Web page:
- The Institute for Supply Management’s manufacturing purchasing managers index rose to 56.6 in January from 54.3 in December. Readings above 50 indicate expansion whereas readings below that level denote contraction.
- Economists surveyed by The Wall Street Journal had expected the index to slip slightly to 54.0.
Trump Gives Upbeat Assessment of Trade Talks with China
- The U.S. and China moved closer to settling their trade dispute, with President Trump saying he expects to meet again with Chinese President Xi Jinping to resolve the conflict that has rattled the global economy.
- Mr. Trump’s upbeat assessment came as he met Thursday with Vice Premier Liu He of China in the Oval Office following two days of high-level talks between the two sides.
- At the meeting, Mr. Liu said China would buy 5 million tons of U.S. soybeans daily, a number Mr. Trump repeated, adding it would “make our farmers very happy.”
- The administration later clarified that China has agreed to buy an additional 5 million metric tons of soybeans—but not daily, and no time frame was specified.
- At one point, the president said he might be willing to accept a limited agreement by the deadline and extend the talks to get a more comprehensive deal.
U.S. to Suspend Obligations Under 1987 Nuclear Treaty with Russia
- The U.S. will suspend its obligations under a Cold War-era arms control treaty with Russia and said it would begin withdrawing from the pact, after talks to compel Russia to destroy missiles and launchers the U.S. maintains breach the agreement failed.
- Signed by President Ronald Reagan and Soviet leader Mikhail Gorbachev, the pact was hailed as a landmark treaty signaling the end of the Cold War.
- The 1987 treaty bans U.S. and Russian land-based missiles that can fly between 300 and 3,400 miles.
- Friday’s announcement from the Trump administration follows revelations that Russia has expanded its deployment of its Novator 9M729 missile, which Russia insists is fully compliant with the treaty.
- On Saturday, the U.S. will trigger its formal withdrawal process, which will last six months. Russia has the option of reversing course during that period if it accepts U.S. demands to destroy those missiles and their launchers.
Sen. Cory Booker of New Jersey Launches Presidential Campaign
- New Jersey Sen. Cory Booker entered the race for the Democratic presidential nomination on Friday, seeking to offer a message of unity in a growing field of Democrats seeking to counter President Trump.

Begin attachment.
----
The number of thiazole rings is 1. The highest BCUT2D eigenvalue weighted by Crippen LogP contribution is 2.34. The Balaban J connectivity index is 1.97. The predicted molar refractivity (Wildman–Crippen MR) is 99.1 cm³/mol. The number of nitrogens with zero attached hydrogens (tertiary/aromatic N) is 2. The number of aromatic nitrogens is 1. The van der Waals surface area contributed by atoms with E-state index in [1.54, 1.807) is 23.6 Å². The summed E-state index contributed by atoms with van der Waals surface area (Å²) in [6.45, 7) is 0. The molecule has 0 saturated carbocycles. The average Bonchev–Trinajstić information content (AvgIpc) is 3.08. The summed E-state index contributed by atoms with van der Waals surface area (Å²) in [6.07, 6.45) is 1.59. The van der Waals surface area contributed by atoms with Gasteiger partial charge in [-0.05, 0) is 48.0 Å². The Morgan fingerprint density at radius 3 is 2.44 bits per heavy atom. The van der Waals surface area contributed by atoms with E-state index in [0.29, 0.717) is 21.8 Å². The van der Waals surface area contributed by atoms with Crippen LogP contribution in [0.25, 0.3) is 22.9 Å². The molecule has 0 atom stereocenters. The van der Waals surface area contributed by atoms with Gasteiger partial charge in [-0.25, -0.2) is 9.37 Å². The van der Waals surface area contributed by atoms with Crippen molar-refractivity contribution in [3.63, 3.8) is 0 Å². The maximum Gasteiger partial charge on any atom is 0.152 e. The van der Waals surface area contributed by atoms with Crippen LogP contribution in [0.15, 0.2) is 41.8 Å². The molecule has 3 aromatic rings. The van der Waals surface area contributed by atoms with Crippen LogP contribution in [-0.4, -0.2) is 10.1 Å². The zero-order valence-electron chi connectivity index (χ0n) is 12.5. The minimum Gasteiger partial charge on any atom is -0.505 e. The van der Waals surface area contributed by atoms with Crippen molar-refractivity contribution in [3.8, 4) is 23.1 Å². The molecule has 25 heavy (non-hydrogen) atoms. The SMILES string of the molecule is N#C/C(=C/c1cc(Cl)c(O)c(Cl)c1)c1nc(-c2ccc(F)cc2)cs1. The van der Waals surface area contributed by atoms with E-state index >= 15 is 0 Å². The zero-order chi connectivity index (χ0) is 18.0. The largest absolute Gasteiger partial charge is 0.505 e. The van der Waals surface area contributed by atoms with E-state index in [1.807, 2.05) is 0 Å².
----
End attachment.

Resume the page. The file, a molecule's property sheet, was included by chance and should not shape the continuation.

- The African-American senator is the fourth Senate Democrat to launch a presidential campaign, joining Elizabeth Warren of Massachusetts, Kamala Harris of California and Kirsten Gillibrand of New York.
- Potential rivals such as Vermont Sen. Bernie Sanders, former Vice President Joe Biden and former Rep. Beto O’Rourke are considering entering the wide-open field.
EUROPE & WORLD
Sony’s profit disappoints as weaker games biz overshadows record result
- Japan’s Sony reported lower-than-expected profit on Friday as its previously thriving gaming business sagged, though a one-off gain related to its acquisition of EMI nevertheless pushed the quarterly result to a record high.
- Revenue amounted to $21.3 billion, slightly below the $23.6 billion expected.
- Revenue at company’s pictures division, increased by 6% in dollar terms to $2.45 billion (JPY276 billion), with improved profits of $102 million, up from $92 million in the same period last year (JPY11.6 billion, compared with JPY10.5 billion).
- Profit in the gaming business fell 14% as the popularity of exclusive titles such as “Marvel’s Spider-Man” failed to offset shrinking PS4 console sales.
- Sony said total operating profit rose 7.5% to 376.99 billion yen ($3.46 billion), missing the 383.67 billion yen average.
- Still, Sony maintained its annual profit forecast of 870 billion yen, exceeding an all-time high marked just last year.
Vale in Talks on Payments to Brazil’s Dam Disaster Victims
- Brazilian mining giant Vale SA hopes to sign a deal with the state of Minas Gerais soon so it can start paying damages to the victims of the collapse last week of a tailings dam owned by the company.
- The dam, which burst on Jan. 25, has claimed at least 110 lives, with 238 more missing and feared dead, civil-defense authorities said Thursday.
- Vale plans to give financial aid to families affected by the disaster.
- The company said it would make a donation of 100,000 reais ($27,500) to the families of people who are dead or missing following the dam’s collapse.
TODAY in HISTORY
- The Supreme Court of the United States convened for the first time, in New York City. (1790)
- The space shuttle Columbia disintegrated as it tried to reenter the Earth’s atmosphere after a sixteen-day mission in space. All seven members of the crew were lost. (2003)